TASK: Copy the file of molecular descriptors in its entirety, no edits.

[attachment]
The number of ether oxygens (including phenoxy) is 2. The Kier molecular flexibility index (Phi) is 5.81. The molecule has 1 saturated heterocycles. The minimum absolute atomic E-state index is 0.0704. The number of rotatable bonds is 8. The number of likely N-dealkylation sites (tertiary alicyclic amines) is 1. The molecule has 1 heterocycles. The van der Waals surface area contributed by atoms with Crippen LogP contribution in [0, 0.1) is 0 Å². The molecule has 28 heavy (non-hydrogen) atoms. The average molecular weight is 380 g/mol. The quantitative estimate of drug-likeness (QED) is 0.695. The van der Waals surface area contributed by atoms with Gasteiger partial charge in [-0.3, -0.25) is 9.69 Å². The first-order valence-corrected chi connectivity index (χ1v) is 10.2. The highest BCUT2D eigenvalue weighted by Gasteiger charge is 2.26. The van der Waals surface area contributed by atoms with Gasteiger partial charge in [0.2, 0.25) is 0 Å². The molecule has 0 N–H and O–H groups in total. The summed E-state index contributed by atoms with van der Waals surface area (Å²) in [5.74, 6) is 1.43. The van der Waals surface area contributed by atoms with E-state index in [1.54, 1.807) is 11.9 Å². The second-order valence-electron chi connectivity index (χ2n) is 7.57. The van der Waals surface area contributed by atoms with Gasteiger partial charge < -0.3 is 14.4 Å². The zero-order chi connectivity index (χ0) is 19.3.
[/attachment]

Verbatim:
The number of ether oxygens (including phenoxy) is 2. The Kier molecular flexibility index (Phi) is 5.81. The molecule has 1 saturated heterocycles. The minimum absolute atomic E-state index is 0.0704. The number of rotatable bonds is 8. The number of likely N-dealkylation sites (tertiary alicyclic amines) is 1. The molecule has 1 heterocycles. The van der Waals surface area contributed by atoms with Crippen LogP contribution in [0, 0.1) is 0 Å². The molecule has 28 heavy (non-hydrogen) atoms. The average molecular weight is 380 g/mol. The quantitative estimate of drug-likeness (QED) is 0.695. The van der Waals surface area contributed by atoms with Gasteiger partial charge in [-0.3, -0.25) is 9.69 Å². The first-order valence-corrected chi connectivity index (χ1v) is 10.2. The highest BCUT2D eigenvalue weighted by Gasteiger charge is 2.26. The van der Waals surface area contributed by atoms with Gasteiger partial charge in [0.2, 0.25) is 0 Å². The molecule has 0 N–H and O–H groups in total. The summed E-state index contributed by atoms with van der Waals surface area (Å²) in [5.74, 6) is 1.43. The van der Waals surface area contributed by atoms with E-state index in [1.54, 1.807) is 11.9 Å². The second-order valence-electron chi connectivity index (χ2n) is 7.57. The van der Waals surface area contributed by atoms with Gasteiger partial charge < -0.3 is 14.4 Å². The zero-order chi connectivity index (χ0) is 19.3.